How the Imposition of Legislation for Restoration and Preservation of Mangroves Can Mitigate the International Effects of Climate Change

A blog post by Courtney Henf, Junior Associate

Climate change is an ever-growing problem that society cannot disregard because the effects are catastrophic. From surging tides to rising temperatures to more severe storms, climate change diminishes many of Earth’s natural lines of defense.[1] Natural barriers serve as the Earth’s system of protection against the harmful effects of climate change.[2] However, laws and regulations to preserve and protect natural barriers are scarce. Cue mangroves. Mangroves sequester carbon at an astoundingly high rate and are worth at least $1.6 billion annually because they support coastal ecosystems and the livelihoods of global human populations.[3] However, mangrove populations are dwindling, and there is little being done to protect them.[4] Governments need to enact laws to deter the removal, harm, or disturbance of these “walking trees,” [5] because society cannot continue to overlook their vital role as natural barriers.

Following Hurricane Irma in 2017, mangroves protected over half a million people and prevented $1.5 billion in flood damages.[6] Mangroves are invaluable, and their treatment should reflect such irreplaceability. In 1996, Florida enacted the Mangrove Trimming & Preservation Act, but supplemental legislation has not followed.[7] Such outdated laws need a rejuvenation. Moreover, in 2022, Indonesia announced goals for rehabilitating 600,000 hectares of mangroves, but conflicting job creation law and minerals and coal law simultaneously legalize the destruction of mangroves.[8] Contradicting laws inhibit restoration efforts because there is no consequence to harming the mangrove populations since their removal is legal. Society must eliminate antithetical law that permits mangrove habitat destruction and effectuate clear and concise law demanding protection.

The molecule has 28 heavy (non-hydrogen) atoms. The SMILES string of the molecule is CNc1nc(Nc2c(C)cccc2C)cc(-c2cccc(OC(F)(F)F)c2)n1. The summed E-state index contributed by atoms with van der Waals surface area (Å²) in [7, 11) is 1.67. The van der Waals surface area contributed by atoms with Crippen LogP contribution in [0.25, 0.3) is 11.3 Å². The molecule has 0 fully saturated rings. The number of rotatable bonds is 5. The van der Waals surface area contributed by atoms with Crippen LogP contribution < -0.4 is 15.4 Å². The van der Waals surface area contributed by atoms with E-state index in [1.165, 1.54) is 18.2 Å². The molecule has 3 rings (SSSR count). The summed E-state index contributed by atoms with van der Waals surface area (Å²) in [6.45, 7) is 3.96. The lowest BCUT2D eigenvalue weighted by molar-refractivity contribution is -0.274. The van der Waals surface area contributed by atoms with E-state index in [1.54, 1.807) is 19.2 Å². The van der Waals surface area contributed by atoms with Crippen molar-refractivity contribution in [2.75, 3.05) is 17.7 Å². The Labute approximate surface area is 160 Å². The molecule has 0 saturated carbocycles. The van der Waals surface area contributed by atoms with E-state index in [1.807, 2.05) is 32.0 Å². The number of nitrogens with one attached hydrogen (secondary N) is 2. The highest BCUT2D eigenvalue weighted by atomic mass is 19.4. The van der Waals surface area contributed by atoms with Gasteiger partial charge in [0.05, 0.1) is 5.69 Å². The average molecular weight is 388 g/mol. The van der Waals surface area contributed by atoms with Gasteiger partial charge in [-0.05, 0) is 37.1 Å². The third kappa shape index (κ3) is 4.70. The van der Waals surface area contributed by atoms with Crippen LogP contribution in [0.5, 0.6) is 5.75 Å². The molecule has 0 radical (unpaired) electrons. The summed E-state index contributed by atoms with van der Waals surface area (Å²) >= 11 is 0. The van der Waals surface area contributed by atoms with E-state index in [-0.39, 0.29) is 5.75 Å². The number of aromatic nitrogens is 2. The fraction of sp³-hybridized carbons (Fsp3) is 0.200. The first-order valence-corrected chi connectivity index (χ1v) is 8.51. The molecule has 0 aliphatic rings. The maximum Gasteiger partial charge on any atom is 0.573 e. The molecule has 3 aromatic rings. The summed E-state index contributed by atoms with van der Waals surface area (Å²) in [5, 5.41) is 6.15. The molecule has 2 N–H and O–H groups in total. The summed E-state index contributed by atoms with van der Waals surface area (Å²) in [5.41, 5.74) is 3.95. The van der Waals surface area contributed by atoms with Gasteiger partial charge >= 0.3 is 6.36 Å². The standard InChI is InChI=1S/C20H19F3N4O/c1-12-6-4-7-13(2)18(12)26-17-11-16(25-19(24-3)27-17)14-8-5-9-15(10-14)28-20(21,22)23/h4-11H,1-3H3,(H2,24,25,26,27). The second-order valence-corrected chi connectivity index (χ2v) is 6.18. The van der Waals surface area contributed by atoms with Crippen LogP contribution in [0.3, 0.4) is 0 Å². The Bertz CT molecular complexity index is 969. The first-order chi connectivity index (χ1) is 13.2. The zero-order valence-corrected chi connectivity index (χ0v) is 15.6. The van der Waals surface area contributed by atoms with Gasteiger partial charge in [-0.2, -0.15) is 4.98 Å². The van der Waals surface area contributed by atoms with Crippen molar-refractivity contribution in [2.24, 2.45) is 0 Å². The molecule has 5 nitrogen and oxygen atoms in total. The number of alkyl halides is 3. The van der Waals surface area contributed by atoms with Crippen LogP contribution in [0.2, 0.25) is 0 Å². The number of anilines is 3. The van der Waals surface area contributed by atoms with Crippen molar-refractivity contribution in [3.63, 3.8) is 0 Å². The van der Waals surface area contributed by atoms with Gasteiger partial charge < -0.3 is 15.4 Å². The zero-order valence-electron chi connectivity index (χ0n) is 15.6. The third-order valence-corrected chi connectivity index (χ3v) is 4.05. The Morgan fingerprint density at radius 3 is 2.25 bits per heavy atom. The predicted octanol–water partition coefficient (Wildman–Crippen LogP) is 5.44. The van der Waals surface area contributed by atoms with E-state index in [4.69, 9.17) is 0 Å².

Governments, foreign and domestic, must take action to preserve mangroves because their deforestation is responsible for nearly 12 percent of all tropical forest greenhouse gas emissions. [9] Transforming mangrove populations from a carbon sink, a vessel that absorbs carbon dioxide from the atmosphere, into a carbon source is adverse to their existence.[10]

Mangroves are naturally and freely capable of mitigating the damaging effects of climate change.

Imposing legislation to restore and preserve mangroves will enable humanity to mitigate the international effects of climate change cost-effectively and sustainably.



[1] What is Climate Change?, United Nations, (last visited Feb. 5, 2023).

[2] Miami Waterkeeper, Natural Barriers Provide Effective Storm Protection, Miami Waterkeeper: Corals Blog (Jan. 25, 2018),

[3] Mitigating Climate Change Through Coastal Ecosystem Management, The Blue Carbon Initiative, (last visited Jan. 8, 2023).

[4] Id.

[5] Red Mangrove, The Nat’l Wildlife Fed’n,,they%20are%20walking%20on%20water (last visited Feb.. 5, 2023).

[6] Mangroves Reduce Flood Damages During U.S. Hurricanes, Saving Billions of Dollars in Property Losses, The Nature Conservancy (Oct. 29, 2019)

[7] SOUTH FLORIDA AQUATIC ENVIRONMENTS – Conservation – Mangroves, Florida Museum, (Oct. 3, 2018),

[8] Gafur Abdullah, Indonesia’s mangrove revival hindered by conflicting policies, Mongabay (Dec. 12, 2022),

[9] Oregon State University, Greenhouse gas effect caused by mangrove forest conversion is quite significant, Phys.Org (Apr. 10, 2017)

[10] Joe Gosling, Decades of mangrove forest change, (Jan. 4, 2023)


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